As personal and professional partners, the musical duo entered Detroit’s techno and house music scene in the early ‘90s and recorded tracks at Kevin Saunderson’s studio as part of the Underground Resistance collective. They teamed up with legendary producers Stacy “Hotwaxx” Hale, Kelly Hand and Jeff Mills to remix and play their tracks.
“I always felt like an interloper because I had roots that were more into funk and rock. I was more of an analog person and had more in common with the pre-hip-hop generation, including artists like Prince, Lenny Kravitz and Jimi Hendrix. I like everything to form the music that we do, but I don’t necessarily think we chase what’s out anymore. I’m at a point artistically where I can’t do that anymore without any realistic integrity,” said Bruce Henderson, who grew up in Las Vegas and later moved to Detroit.
Over the years, the Hendersons have released 25 albums on their own label, Prejippie Music Group, under different artist monikers across soul, R&B, pop, rock, jazz, experimental and funk. Eleven of those 25 albums have come from Bourgeoisie Paper Jam, who derived their pseudonym from a Star Trek episode where a woman hits a machine with her shoe to protest against her employer.
The Hendersons also run a flourishing DIY music blog/zine and online community, Blooming Prejippie, for emerging and established independent artists worldwide. As longtime DIY artists, they share helpful ideas, knowledgeable tips and personal reflections with artists about how to navigate today’s volatile music industry.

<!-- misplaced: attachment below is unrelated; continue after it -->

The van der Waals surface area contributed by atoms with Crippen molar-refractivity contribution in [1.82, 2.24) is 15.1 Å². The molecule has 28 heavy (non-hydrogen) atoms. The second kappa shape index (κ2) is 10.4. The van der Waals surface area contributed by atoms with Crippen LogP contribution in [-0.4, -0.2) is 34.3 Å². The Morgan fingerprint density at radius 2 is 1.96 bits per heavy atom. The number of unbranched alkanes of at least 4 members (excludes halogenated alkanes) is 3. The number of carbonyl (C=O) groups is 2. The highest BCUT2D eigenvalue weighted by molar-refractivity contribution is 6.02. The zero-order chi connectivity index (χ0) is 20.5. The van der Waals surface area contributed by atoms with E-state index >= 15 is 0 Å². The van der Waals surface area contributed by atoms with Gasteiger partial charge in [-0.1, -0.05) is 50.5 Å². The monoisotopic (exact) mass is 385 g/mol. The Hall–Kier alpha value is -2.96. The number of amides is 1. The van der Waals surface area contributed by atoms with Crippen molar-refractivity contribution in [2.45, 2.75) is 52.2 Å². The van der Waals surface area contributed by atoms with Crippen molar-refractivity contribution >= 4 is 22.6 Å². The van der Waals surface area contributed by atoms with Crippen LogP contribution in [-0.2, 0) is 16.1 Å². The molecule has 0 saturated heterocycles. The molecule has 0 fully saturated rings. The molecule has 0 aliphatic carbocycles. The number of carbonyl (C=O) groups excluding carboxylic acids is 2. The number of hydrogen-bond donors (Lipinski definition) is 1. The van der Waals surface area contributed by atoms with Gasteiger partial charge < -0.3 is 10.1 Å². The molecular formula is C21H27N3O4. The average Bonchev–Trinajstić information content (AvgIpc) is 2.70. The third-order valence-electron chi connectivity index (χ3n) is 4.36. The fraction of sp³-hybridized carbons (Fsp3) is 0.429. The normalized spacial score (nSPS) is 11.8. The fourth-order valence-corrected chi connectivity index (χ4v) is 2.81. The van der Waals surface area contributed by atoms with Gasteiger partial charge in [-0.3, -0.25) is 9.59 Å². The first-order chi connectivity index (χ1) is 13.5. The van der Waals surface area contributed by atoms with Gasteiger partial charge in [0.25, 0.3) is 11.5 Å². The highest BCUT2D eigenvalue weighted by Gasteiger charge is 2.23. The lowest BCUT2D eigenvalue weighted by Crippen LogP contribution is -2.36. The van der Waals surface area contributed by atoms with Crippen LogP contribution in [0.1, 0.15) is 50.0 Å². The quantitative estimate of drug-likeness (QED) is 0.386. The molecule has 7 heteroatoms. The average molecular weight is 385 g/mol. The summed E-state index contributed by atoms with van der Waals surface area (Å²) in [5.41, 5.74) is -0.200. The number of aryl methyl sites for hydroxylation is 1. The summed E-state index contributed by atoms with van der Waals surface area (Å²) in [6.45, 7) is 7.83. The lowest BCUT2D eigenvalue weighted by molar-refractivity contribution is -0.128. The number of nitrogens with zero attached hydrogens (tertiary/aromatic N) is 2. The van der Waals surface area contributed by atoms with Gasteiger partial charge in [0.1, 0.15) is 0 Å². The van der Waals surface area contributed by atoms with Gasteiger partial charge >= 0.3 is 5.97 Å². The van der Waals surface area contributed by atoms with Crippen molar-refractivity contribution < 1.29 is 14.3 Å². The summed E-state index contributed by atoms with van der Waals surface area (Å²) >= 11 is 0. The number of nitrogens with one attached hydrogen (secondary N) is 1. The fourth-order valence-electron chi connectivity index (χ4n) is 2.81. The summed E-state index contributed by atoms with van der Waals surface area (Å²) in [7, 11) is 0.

“It’s opening up your mind to what ‘making it’ actually means. It might not mean that you’re Jay-Z and Beyoncé, but it may mean that you’re something else. You are pleasing a group of people with the music that you like, and if you’re able to making a living off it, then at the end of the day, that’s it,” Bruce Henderson said.
As experienced DIY artists, Bourgeoisie Paper Jam will continue releasing a series of singles from Sugar Fit and promoting the album into 2021. They also plan to release new jazz instrumental, acoustic and experimental projects to diversify their expansive, multi-genre discography.
“We will spend some time with Sugar Fit. Instead, what we normally do is throw something out there, leave it and then move on to the next thing. This time, we’re actually going to work this album. I think we’re going to focus on building out the music part, being transparent, sharing our journey and helping people out,” Victoria Henderson said.